Drug Driving laws in force from today

Breathalysing Driver

Drug Drive limits in force from today, 2nd March 2015. Drink drive limit has been lower in Scotland from 5th December 2014.

Leading road safety charity the Institute of Advanced Motorists (IAM) has described the introduction of new drug-driving laws as ‘a big step forward for road safety.’

There will be a new offence of driving while over the prescribed limit of certain drugs as of today, 2nd March 2015. For the first time ever, limits have been set for illegal drugs including heroin, cocaine, LSD and cannabis, as well as a number of medicinal drugs including morphine and methadone.

The new procedure will bring detection of drug driving into line with the widely understood drink driving enforcement procedure. Police will no longer need to prove that driving was impaired. They will simply obtain a blood sample and show that any of the specified drugs are present above the prescribed limit.

Roadside drugalysers (or an impairment test) can be used in the first instance to test drivers – all this is broadly similar to the way drink/driving processes have operated in the past.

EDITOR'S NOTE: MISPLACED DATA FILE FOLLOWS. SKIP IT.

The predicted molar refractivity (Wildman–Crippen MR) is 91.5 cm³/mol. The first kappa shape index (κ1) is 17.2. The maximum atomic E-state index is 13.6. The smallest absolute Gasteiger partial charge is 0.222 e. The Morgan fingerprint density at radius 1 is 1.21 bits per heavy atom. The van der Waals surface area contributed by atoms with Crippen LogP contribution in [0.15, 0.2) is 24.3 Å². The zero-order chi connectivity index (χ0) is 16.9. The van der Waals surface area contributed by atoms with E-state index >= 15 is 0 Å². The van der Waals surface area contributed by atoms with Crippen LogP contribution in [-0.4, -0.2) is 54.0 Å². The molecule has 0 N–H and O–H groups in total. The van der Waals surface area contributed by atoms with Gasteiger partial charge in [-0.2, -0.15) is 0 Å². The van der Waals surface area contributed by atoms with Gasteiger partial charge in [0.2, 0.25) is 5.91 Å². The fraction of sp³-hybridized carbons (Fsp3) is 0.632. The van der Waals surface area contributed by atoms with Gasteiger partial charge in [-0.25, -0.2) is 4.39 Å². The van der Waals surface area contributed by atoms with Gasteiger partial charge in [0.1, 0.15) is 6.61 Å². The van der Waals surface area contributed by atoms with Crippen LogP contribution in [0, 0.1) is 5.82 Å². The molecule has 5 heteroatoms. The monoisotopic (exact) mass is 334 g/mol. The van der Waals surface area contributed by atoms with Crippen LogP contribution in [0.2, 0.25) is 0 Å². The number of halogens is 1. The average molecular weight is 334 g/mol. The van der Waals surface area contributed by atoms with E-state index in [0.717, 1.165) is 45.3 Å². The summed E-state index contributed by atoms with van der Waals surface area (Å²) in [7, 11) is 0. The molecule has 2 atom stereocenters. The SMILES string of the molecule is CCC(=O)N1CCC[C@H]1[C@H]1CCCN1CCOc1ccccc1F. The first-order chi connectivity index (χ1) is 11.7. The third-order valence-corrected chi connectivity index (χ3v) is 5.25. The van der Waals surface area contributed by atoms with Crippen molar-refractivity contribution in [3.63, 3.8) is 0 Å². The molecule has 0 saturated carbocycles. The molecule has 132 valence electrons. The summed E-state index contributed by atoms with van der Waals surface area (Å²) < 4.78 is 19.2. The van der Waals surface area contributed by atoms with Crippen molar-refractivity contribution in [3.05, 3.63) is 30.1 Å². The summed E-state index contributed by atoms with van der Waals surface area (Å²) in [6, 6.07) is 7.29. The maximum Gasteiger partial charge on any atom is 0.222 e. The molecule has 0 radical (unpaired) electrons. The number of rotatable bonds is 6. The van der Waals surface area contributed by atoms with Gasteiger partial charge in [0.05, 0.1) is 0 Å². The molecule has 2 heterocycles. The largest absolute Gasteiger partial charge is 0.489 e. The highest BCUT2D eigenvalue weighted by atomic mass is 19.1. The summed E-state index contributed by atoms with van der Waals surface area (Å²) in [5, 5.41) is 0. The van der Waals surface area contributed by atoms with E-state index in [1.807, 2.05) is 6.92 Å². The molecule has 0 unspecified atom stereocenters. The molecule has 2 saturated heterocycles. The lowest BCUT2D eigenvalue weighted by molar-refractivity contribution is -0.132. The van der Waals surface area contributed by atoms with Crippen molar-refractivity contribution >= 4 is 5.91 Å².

Check your prescription medicine carefully

The IAM added that in the case of prescribed and over-the-counter medication users should read the accompanying information very carefully, to see if the prescribed dosage will impair your ability to control your vehicle.

Estimates suggest as many as 200 drug driving related deaths occur every year in the British Isles. Surveys suggest that one in ten young male drivers have driven under the influence of cannabis, and 370,000 have driven under the influence of class A drugs.

Sarah Sillars, IAM chief executive officer, said: “The new law is a real step in the right direction for the eradication of driving under the influence of drugs. The IAM has always stated there should be no doubt to drivers and riders as to what the correct course of action should be; no-one should be driving while under the influence of alcohol or any illegal drugs in your system.

“Many drugs impair the senses to a massive degree – if you are not in full control of your vehicle, you become a severe danger to yourself, your passengers and other road users. It is a self-centred action and those committing it are now being punished with the full force of the law. Now at last, there is a real deterrent.”

She added: “We also urge drivers and riders not to forget how prescription drugs can affect your ability to control a vehicle. Don’t ignore the instructions and think you know better.”

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